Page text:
The Pan American Health Organization (PAHO) says countries in the Americas, including the Caribbean, must maintain polio vaccination and epidemiological surveillance during the coronavirus (COVID-19) pandemic in order to prevent outbreaks.
In a message to mark World Polio Day on Saturday, PAHO said that while the Americas was the first region to be declared polio-free more than 25 years ago, that achievement needs can only be protected with continued vaccination and strong surveillance.
“Although as a region we have defeated polio once before, if we allow vaccination coverage rates to fall and become too low, we will be at risk for polio circulation in our communities once again,” said PAHO Director Dr Carissa F Etienne.
“That is why it is more important than ever to do our part to protect and sustain polio elimination in our region while we wait for countries in other parts of the world to achieve this goal,” the Dominican-born official said.
Regional polio vaccination coverage rates for the Americas have been below the recommended 95 per cent over the past few years. Reported coverage for the third dose of the oral polio vaccine (OPV3) for the Americas between 2016 and 2019 ranged between 85-87 per cent. Coverage in 2020 might be lower in many countries due to disruptions in primary health care activities caused by the COVID-19 pandemic.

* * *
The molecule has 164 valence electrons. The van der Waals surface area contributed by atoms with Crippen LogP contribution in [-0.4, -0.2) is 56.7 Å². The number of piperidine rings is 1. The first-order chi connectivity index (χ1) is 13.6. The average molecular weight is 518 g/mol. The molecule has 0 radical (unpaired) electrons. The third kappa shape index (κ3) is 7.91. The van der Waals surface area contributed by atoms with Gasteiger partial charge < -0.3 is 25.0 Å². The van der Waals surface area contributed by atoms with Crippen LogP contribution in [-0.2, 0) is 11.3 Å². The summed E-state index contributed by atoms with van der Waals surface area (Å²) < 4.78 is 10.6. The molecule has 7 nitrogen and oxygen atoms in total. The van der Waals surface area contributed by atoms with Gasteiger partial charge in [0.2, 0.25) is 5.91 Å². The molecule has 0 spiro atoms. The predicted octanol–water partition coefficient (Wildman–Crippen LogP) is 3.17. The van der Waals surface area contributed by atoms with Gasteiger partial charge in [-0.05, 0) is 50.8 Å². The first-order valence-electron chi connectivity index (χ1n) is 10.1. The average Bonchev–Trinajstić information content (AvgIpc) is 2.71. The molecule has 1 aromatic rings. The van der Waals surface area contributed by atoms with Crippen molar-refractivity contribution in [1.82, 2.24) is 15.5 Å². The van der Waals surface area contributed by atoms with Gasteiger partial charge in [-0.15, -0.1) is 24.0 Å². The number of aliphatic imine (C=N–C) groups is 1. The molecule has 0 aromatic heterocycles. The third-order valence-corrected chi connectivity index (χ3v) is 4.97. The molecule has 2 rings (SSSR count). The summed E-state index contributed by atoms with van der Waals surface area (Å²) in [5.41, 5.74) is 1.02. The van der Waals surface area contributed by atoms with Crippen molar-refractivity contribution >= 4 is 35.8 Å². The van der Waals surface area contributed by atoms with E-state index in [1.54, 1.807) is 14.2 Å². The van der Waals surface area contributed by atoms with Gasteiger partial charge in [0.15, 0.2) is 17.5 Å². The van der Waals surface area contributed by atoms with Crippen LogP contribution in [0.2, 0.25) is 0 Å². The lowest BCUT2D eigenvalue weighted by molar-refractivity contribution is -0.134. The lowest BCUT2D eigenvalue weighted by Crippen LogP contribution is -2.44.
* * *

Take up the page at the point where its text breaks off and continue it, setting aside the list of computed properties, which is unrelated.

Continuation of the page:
“Now during the pandemic, we must work extra hard to not lose what we have gained,” said the head of PAHO´s Immunization Programme, Cuauhtemoc Ruiz Matus.
He noted that important factors in the success of the region’s fight against polio included strong political commitment from governments; engaged, committed communities; strategic partnerships and support between international agencies, Rotary International, and governments; and tireless health care workers who made it their goal to reach and protect every child with polio immunisation.
“Without all of these things, we wouldn’t be where we are today,” said Ruiz.
The COVID-19 pandemic has stressed essential health services, including immunisation services and epidemiological surveillance systems designed to catch vaccine-preventable diseases quickly and allow for a rapid response before outbreaks grow, as health care workers around the region have been focusing on pandemic response.
PAHO said that the Region of the Americas reported its last case of poliomyelitis caused by wild poliovirus in 1991, and in 1994 was the first region to receive the certification of having eliminated the virus.
It said lessons learned from the Americas on epidemiological surveillance and initiatives aimed at the sustainability of immunisation programmes through PAHO’s Revolving Fund for Vaccine Procurement have been shared with immunisation programmes globally, and now five of the six World Health Organisation (WHO) regions have been certified as free of wild polio.